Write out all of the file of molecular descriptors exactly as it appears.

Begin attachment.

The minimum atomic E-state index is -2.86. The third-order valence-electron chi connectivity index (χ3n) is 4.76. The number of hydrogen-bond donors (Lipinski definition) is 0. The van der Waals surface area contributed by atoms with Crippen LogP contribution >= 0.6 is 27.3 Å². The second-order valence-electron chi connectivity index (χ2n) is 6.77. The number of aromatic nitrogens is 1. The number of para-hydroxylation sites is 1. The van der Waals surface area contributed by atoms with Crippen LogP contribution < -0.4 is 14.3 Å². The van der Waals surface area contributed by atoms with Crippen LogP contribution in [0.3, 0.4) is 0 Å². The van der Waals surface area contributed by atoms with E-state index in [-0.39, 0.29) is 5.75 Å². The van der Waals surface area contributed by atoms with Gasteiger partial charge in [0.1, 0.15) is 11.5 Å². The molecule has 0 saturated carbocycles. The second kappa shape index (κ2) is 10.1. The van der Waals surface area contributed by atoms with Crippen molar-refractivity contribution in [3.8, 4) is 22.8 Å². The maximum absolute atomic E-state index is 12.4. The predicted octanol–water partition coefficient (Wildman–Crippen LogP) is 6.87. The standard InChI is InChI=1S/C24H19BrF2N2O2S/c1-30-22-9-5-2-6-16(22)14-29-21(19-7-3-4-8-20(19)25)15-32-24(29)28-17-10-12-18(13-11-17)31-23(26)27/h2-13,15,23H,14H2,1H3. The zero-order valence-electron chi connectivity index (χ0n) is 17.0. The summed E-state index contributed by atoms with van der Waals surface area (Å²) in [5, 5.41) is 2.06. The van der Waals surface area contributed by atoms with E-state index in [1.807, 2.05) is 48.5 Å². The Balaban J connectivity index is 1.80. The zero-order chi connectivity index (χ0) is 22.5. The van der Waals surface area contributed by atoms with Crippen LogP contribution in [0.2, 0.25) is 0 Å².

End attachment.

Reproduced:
The minimum atomic E-state index is -2.86. The third-order valence-electron chi connectivity index (χ3n) is 4.76. The number of hydrogen-bond donors (Lipinski definition) is 0. The van der Waals surface area contributed by atoms with Crippen LogP contribution >= 0.6 is 27.3 Å². The second-order valence-electron chi connectivity index (χ2n) is 6.77. The number of aromatic nitrogens is 1. The number of para-hydroxylation sites is 1. The van der Waals surface area contributed by atoms with Crippen LogP contribution < -0.4 is 14.3 Å². The van der Waals surface area contributed by atoms with Crippen LogP contribution in [0.3, 0.4) is 0 Å². The van der Waals surface area contributed by atoms with E-state index in [-0.39, 0.29) is 5.75 Å². The van der Waals surface area contributed by atoms with Gasteiger partial charge in [0.1, 0.15) is 11.5 Å². The molecule has 0 saturated carbocycles. The second kappa shape index (κ2) is 10.1. The van der Waals surface area contributed by atoms with Crippen molar-refractivity contribution in [3.8, 4) is 22.8 Å². The maximum absolute atomic E-state index is 12.4. The predicted octanol–water partition coefficient (Wildman–Crippen LogP) is 6.87. The standard InChI is InChI=1S/C24H19BrF2N2O2S/c1-30-22-9-5-2-6-16(22)14-29-21(19-7-3-4-8-20(19)25)15-32-24(29)28-17-10-12-18(13-11-17)31-23(26)27/h2-13,15,23H,14H2,1H3. The zero-order valence-electron chi connectivity index (χ0n) is 17.0. The summed E-state index contributed by atoms with van der Waals surface area (Å²) in [5, 5.41) is 2.06. The van der Waals surface area contributed by atoms with E-state index in [1.807, 2.05) is 48.5 Å². The Balaban J connectivity index is 1.80. The zero-order chi connectivity index (χ0) is 22.5. The van der Waals surface area contributed by atoms with Crippen LogP contribution in [0.2, 0.25) is 0 Å².